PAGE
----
+ ONE MILLION for those Wide Ovals. I’ve switched to larger wheels when they quit making them for my OEM size as time goes by.

      • 0 avatar
        Occam

        They aren’t as grippy as the factory tires were, but I find that they’re actually more fun. Understeer is a bit more pronounced, but more predictable (it comes on more gradually rather than a sudden loss of traction), and it becomes far easier to modulate the liftoff oversteer. Take a corner just a bit hot, throttle-off, and the car just snaps into line!

        The wear has been much better – these have plenty of tread left at 65,000 miles (35,000 miles of use), and the originals had to go at 30,000.

  • avatar
    CoreyDL

    “the ride gets jittery, and the tire noise is, well, tiresome.”

    You bought a lil tiny car without much insultation, which has been created for young people who wear flatbills and say “Hey brah.”

    LIVE WITH YOUR CHOICE!

    Or, get a bigger car.

    • 0 avatar
      DeeDub

      I think the source of the problem is the big wagon wheels everybody “needs” to look cool these days. If you’re rolling on metal with just a thin veneer of rubber overlaid, the ride is gonna be harsh. Sidewall works, bro.

    • 0 avatar
      30-mile fetch

      That’s rather unhelpful given
      1. He came here to ask about tires
      2. The guy is enjoying his $0 monthly car payment
      3. He seems to like the car otherwise
      4. The flatbills and Hey Brah joke isn’t quite funny enough to warrant posting something that doesn’t address the original question.

      • 0 avatar
        CoreyDL

        1. I’ve just scanned the comments, and I do not see your extensive recommendation list and wisdom imparted yet. Thus, your comment is just as helpful as mine.

        • 0 avatar
          30-mile fetch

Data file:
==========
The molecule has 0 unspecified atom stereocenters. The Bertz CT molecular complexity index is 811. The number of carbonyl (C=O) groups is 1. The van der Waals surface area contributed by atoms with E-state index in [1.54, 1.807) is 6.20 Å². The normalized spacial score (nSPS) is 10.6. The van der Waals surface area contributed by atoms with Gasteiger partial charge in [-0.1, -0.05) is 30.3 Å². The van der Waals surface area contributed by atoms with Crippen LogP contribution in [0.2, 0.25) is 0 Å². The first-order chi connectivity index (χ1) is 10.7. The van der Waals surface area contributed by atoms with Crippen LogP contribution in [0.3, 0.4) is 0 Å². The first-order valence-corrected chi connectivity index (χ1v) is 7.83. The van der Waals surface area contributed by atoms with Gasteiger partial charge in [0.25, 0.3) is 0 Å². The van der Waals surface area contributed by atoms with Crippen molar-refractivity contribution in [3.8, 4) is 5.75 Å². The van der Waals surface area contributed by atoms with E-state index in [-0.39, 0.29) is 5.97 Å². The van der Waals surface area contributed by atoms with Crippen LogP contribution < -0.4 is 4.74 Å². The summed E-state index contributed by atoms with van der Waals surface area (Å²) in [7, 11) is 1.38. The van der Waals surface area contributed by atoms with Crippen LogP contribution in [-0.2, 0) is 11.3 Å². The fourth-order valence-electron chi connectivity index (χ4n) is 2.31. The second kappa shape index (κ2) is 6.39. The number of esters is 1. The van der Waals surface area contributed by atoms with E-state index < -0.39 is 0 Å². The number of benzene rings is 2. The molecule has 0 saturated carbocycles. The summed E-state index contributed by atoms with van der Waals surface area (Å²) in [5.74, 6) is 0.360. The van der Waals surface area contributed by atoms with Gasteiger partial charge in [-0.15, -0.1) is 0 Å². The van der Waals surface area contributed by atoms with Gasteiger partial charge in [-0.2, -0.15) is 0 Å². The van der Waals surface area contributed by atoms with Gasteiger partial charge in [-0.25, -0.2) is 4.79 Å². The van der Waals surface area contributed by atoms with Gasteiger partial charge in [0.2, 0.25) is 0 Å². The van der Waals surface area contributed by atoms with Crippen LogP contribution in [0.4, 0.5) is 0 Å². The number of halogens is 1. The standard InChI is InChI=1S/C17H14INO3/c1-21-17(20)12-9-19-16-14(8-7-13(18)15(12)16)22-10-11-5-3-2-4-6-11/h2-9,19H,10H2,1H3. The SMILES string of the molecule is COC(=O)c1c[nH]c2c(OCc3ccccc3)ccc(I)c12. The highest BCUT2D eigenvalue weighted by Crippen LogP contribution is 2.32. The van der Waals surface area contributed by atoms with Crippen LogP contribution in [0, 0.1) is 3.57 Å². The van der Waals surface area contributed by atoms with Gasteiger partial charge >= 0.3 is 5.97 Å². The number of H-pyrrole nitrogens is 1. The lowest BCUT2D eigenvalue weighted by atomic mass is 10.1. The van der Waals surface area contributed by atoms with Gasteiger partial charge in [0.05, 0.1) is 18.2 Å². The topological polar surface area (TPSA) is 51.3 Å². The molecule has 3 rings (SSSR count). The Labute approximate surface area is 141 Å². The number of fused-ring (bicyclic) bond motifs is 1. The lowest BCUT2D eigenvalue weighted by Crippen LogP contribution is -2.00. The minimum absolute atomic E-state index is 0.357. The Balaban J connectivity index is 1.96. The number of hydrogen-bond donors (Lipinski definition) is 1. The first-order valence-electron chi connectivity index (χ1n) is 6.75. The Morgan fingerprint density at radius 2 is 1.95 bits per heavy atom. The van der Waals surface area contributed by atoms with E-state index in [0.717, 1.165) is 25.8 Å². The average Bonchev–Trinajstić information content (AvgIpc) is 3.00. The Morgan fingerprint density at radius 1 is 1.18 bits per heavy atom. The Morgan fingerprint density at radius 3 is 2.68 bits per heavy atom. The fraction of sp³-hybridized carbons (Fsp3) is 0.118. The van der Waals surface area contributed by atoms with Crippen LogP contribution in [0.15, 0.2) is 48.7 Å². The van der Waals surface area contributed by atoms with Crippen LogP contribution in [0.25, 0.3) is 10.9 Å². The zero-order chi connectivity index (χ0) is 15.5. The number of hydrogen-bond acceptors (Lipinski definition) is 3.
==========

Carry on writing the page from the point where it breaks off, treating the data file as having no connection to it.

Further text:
Wrong. I responded to your off topic micro-rant while you posted the original yourself. But you’re right in a sense; as with feeding trolls I probably shouldn’t respond to irrelevant comments either.

        • 0 avatar
          30-mile fetch

          I just re-read your comment and saw the “live with your choice” in all caps, and yeah, I stand by my first comment. It really is unhelpful.

          Dang it, I’m responding to irrelevant comments again!

    • 0 avatar
      Occam

      Ooo! Let me try!

      The Corvette is for aging plumbers with hair plugs!

      Mitsubishis are for people with a FICO score of 7!

      Audis and BMWs are for people scraping by on $40,000/year to lease and park in their apartment complex parking lots!

      Camaros are for balding boomers who thought they were a big deal back in ’68.

      Porsches are for divorced CPAs!

      Camrys are for boring married CPAs!

      Pickups are for compensation!

      I’m so creative!

    • 0 avatar
      FormerFF

      At 176 inches long, the tC is not a “lil tiny car”. The problem is not the size of the car, it’s that Scion put the wrong tire on the car for its actual use. Odds are that if the OP puts a set of Grand Touring style tires on said car he’ll be much happier with his daily drive.

  • avatar
    ttacgreg

    Go to Tire Rack’s web site and drill into their crowd sourced ratings of tires in various categories.
    It amazes me how often the random unscientific crowd sourcing there agrees with the methodological conclusions of Consumer Reports when it comes to particular tire models.
    I can attest that my OEM Firestone FR700’s made my 2000 Corolla thunderously loud on coarse pavement at speed, and getting the top rated Tire Rack tire for quietness at that time, the Yoko Avid Touring made a huge difference in road noise.
    Pick you priorities and go for it.

    • 0 avatar
      Preludacris

      Yep! I have been surprised how much I agree with Tire Rack user reviews for tires I’ve owned. Ignore the outliers and you should get a pretty good feel for how well you’ll like a given tire.

  • avatar
    22_RE_Speedwagon

    Wide ovals is summer tires, no?

    • 0 avatar
      Occam

      Either summer or all-season. I’m not sure – I live in South Texas, so winter tires fall into that same category as heavy coats and snow shovels – rumored, but probably don’t exist.

  • avatar
    mikeg216

    Buy 16 inch steelies with Bridgestone blizzaks for the winter and put the tires in the closet or pay Belle tire. In the summer put on some nice Michelin summer tires and continue to enjoy your Scion

  • avatar
    NeilM

    The OP lives in NW Ohio and I live in NE Indiana, which is pretty much same-same as far as snow and ice go: plenty.

    Unless you hibernate at home for the cold third of the year you should get 4-wheel snows on cheap rims. Figure out the storage issue — friends, family, U-store, under your bed, whatever — and just do it. Having dedicated snows frees you up to get the tires that work best for you the rest of the year.